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STERN VIEW - Northern California Regional Report: Mendez and Escalante Victorious

BY The Sweet Science ON September 30, 2013
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tss fight report b400dThis past Saturday at the Cache Creek Casino, operated by the Yocha Dehe Wintun Nation, Don Chargin Productions and Paco Presents put on a card highlighting five of Northern California’s top professional prospects. In the main event, Salinas based middleweight Paul Mendez battered his opponent for a six round KO victory. In the co-feature, junior bantamweight Bruno Escalante, training out San Carlos, garnered an eight round majority decision over game Texas veteran Joseph Rios.

The evening’s boxing took place in the casino’s 600 seat upscale theatre, Club 88. With the ring up front on a stage that will later this year burst with the likes of Brandy, Wayne Newton, and Y&T, and a large bar in the center of the room whose top shelf carried dozens of colorful, artistically shaped and surely expensive bottles of liquor, this was not the typical local community center venue that has played host to many of the area’s recent cards. There is something to be said about the energy of the crowd coming from all four sides of the ring, but there is also something to be said about watching boxing in style and comfort. Regardless, the ring was the same and the intensity of the action inside of it was no different than any other solid night of professional boxing.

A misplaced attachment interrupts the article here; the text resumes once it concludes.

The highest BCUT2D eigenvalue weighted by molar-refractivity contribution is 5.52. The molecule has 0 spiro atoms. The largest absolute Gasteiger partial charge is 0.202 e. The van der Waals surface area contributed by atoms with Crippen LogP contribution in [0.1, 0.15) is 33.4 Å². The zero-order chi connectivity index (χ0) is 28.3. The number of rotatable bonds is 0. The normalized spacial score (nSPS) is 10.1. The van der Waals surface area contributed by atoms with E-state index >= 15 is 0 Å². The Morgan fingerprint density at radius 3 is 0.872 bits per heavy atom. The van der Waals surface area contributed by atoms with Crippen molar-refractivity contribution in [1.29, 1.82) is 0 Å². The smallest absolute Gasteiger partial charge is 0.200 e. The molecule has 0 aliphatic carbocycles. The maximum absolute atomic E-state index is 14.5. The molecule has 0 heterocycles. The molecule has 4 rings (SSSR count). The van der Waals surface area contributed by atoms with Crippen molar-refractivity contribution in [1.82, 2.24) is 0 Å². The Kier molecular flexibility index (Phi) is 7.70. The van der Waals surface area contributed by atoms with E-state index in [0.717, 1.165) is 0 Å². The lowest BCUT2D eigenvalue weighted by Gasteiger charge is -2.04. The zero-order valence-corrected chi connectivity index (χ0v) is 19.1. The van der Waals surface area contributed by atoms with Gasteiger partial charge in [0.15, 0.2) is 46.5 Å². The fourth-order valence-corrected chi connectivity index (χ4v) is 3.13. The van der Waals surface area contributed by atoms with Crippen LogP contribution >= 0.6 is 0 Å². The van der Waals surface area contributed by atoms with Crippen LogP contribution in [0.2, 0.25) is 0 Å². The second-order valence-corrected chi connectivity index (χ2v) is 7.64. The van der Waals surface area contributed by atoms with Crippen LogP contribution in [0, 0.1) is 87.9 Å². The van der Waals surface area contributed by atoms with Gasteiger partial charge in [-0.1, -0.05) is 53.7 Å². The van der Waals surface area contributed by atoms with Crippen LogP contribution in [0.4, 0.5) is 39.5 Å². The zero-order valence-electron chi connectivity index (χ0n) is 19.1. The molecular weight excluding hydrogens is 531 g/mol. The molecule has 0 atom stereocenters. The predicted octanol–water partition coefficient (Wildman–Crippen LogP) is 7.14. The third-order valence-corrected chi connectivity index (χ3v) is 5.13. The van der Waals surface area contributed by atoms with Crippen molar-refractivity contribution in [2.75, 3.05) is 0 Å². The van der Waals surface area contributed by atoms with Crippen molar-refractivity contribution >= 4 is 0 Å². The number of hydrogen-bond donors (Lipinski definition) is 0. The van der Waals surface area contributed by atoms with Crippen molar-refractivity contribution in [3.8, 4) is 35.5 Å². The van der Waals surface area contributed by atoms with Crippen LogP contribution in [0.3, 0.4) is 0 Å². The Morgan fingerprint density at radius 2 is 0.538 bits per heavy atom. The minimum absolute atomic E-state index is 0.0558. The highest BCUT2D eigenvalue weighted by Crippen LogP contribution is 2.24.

In the first bout, junior welterweight Darwin Price, 2(1)-0, cruised to a four round unanimous decision over professional opponent Johnny Frazier, 2(2)-20-4, of Las Vegas. Price, originally from St. Louis, was a track scholarship athlete at Grambling St. and a nationally ranked amateur boxer with the unfortunate luck to be in the same weight class as U.S.A. Olympian Errol Spence, Jr. Darwin has the makings of a pure boxer with straight punches thrown from long arms, quick feet on the end of lanky legs, and a temperament that avoids unnecessary risks. His style makes his decision to train with Salinas’ Garcia Boxing (not to be confused with Oxnard’s Robert Garcia) seem a wise one. Max Garcia, his son Sam and Dean Familton teach a Midwest, hit and not get hit, style of boxing that is often at odds with California’s prevalent come forward and bang-it-out philosophy. Darwin responded to Max and Dean’s relaxed and measured ringside instructions calling for patience, feints and working off the jab by doing each of those things. The fight highlighted Price’s jab, a jab as smooth and sparkling as his bright white trunks with gold sequins. Darwin Price’s jab was quick and extremely accurate. Using primarily feints, jabs and the double jab followed by the right hand, Price was able keep his opponent on the defensive through much of the fight. Frazier was first looking to counter Price, a fighter too quick for him hit. Later, Frazier was just looking to survive, though he did shock Price with a last second one-two that drove the off balance Price to the canvas and was ruled a slip. Johnny Frazier had the unfortunate task of being an opponent - the boxer brought in by the other side’s management for various purposes, winning not being one of them. I am not even sure if Frazier got to pick out his ring walk music, some 1970’s Trans Am muscle car rock song. At 2-20-4 and having only been stopped twice, he knew his role well. Fortunately, for the rest of the evenings’ fights, the opponents were not so accepting of their fates.